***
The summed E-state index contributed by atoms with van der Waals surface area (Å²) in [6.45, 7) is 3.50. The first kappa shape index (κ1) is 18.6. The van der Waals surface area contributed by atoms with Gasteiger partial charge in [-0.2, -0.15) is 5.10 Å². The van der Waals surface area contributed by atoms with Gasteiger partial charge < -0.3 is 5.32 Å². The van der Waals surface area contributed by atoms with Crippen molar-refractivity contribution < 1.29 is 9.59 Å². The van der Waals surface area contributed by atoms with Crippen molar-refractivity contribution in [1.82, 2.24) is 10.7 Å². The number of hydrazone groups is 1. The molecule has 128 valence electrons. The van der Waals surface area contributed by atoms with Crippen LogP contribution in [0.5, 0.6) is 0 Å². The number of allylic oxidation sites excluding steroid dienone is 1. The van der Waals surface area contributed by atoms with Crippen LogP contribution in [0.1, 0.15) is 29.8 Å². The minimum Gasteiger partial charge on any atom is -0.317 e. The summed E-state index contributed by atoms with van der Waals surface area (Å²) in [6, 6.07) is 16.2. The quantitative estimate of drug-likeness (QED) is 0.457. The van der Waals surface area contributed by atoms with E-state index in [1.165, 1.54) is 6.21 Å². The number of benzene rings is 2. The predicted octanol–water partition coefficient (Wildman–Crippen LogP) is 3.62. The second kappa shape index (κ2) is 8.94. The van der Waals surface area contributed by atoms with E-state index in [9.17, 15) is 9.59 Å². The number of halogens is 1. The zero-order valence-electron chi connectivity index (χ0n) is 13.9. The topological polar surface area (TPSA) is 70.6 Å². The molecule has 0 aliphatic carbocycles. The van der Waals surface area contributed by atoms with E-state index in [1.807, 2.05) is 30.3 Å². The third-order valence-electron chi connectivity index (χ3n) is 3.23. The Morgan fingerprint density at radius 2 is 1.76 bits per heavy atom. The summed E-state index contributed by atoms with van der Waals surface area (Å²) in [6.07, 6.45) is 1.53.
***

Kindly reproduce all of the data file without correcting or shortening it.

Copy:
The summed E-state index contributed by atoms with van der Waals surface area (Å²) in [6.45, 7) is 3.50. The first kappa shape index (κ1) is 18.6. The van der Waals surface area contributed by atoms with Gasteiger partial charge in [-0.2, -0.15) is 5.10 Å². The van der Waals surface area contributed by atoms with Gasteiger partial charge < -0.3 is 5.32 Å². The van der Waals surface area contributed by atoms with Crippen molar-refractivity contribution < 1.29 is 9.59 Å². The van der Waals surface area contributed by atoms with Crippen molar-refractivity contribution in [1.82, 2.24) is 10.7 Å². The number of hydrazone groups is 1. The molecule has 128 valence electrons. The van der Waals surface area contributed by atoms with Crippen LogP contribution in [0.5, 0.6) is 0 Å². The number of allylic oxidation sites excluding steroid dienone is 1. The van der Waals surface area contributed by atoms with Crippen LogP contribution in [0.1, 0.15) is 29.8 Å². The minimum Gasteiger partial charge on any atom is -0.317 e. The summed E-state index contributed by atoms with van der Waals surface area (Å²) in [6, 6.07) is 16.2. The quantitative estimate of drug-likeness (QED) is 0.457. The van der Waals surface area contributed by atoms with E-state index in [1.165, 1.54) is 6.21 Å². The number of benzene rings is 2. The predicted octanol–water partition coefficient (Wildman–Crippen LogP) is 3.62. The second kappa shape index (κ2) is 8.94. The van der Waals surface area contributed by atoms with E-state index in [9.17, 15) is 9.59 Å². The number of halogens is 1. The zero-order valence-electron chi connectivity index (χ0n) is 13.9. The topological polar surface area (TPSA) is 70.6 Å². The molecule has 0 aliphatic carbocycles. The van der Waals surface area contributed by atoms with E-state index in [1.807, 2.05) is 30.3 Å². The third-order valence-electron chi connectivity index (χ3n) is 3.23. The Morgan fingerprint density at radius 2 is 1.76 bits per heavy atom. The summed E-state index contributed by atoms with van der Waals surface area (Å²) in [6.07, 6.45) is 1.53.